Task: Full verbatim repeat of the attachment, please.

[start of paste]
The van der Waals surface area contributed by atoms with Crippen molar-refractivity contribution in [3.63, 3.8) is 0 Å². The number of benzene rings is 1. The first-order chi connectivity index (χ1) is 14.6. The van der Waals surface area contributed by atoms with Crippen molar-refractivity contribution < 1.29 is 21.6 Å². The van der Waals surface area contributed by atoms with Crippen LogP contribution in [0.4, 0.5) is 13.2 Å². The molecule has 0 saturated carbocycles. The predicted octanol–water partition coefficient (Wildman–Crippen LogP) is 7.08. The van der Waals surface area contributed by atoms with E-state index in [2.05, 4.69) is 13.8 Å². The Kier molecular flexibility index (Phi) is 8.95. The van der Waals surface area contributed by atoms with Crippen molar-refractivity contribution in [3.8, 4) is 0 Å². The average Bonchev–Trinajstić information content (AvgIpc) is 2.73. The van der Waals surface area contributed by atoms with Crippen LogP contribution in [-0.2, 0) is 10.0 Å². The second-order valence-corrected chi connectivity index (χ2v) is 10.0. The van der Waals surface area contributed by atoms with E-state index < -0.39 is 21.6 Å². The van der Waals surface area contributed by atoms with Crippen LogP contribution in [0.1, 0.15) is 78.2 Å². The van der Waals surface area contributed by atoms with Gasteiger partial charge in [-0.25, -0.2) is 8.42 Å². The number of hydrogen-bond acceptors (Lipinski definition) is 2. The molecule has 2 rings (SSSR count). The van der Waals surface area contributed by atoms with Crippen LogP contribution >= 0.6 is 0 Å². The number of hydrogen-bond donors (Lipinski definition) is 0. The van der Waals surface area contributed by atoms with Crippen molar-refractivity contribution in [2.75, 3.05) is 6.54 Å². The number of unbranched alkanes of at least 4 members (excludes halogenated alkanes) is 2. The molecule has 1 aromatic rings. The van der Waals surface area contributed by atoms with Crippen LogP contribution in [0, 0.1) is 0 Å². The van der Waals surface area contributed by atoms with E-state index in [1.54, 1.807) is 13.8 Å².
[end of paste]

The van der Waals surface area contributed by atoms with Crippen molar-refractivity contribution in [3.63, 3.8) is 0 Å². The number of benzene rings is 1. The first-order chi connectivity index (χ1) is 14.6. The van der Waals surface area contributed by atoms with Crippen molar-refractivity contribution < 1.29 is 21.6 Å². The van der Waals surface area contributed by atoms with Crippen LogP contribution in [0.4, 0.5) is 13.2 Å². The molecule has 0 saturated carbocycles. The predicted octanol–water partition coefficient (Wildman–Crippen LogP) is 7.08. The van der Waals surface area contributed by atoms with E-state index in [2.05, 4.69) is 13.8 Å². The Kier molecular flexibility index (Phi) is 8.95. The van der Waals surface area contributed by atoms with Crippen molar-refractivity contribution in [3.8, 4) is 0 Å². The average Bonchev–Trinajstić information content (AvgIpc) is 2.73. The van der Waals surface area contributed by atoms with Crippen LogP contribution in [-0.2, 0) is 10.0 Å². The second-order valence-corrected chi connectivity index (χ2v) is 10.0. The van der Waals surface area contributed by atoms with E-state index < -0.39 is 21.6 Å². The van der Waals surface area contributed by atoms with Crippen LogP contribution in [0.1, 0.15) is 78.2 Å². The van der Waals surface area contributed by atoms with Gasteiger partial charge in [-0.25, -0.2) is 8.42 Å². The number of hydrogen-bond acceptors (Lipinski definition) is 2. The molecule has 2 rings (SSSR count). The van der Waals surface area contributed by atoms with Crippen LogP contribution >= 0.6 is 0 Å². The number of hydrogen-bond donors (Lipinski definition) is 0. The van der Waals surface area contributed by atoms with Crippen molar-refractivity contribution in [2.75, 3.05) is 6.54 Å². The number of unbranched alkanes of at least 4 members (excludes halogenated alkanes) is 2. The molecule has 1 aromatic rings. The van der Waals surface area contributed by atoms with Crippen LogP contribution in [0, 0.1) is 0 Å². The van der Waals surface area contributed by atoms with E-state index in [1.54, 1.807) is 13.8 Å².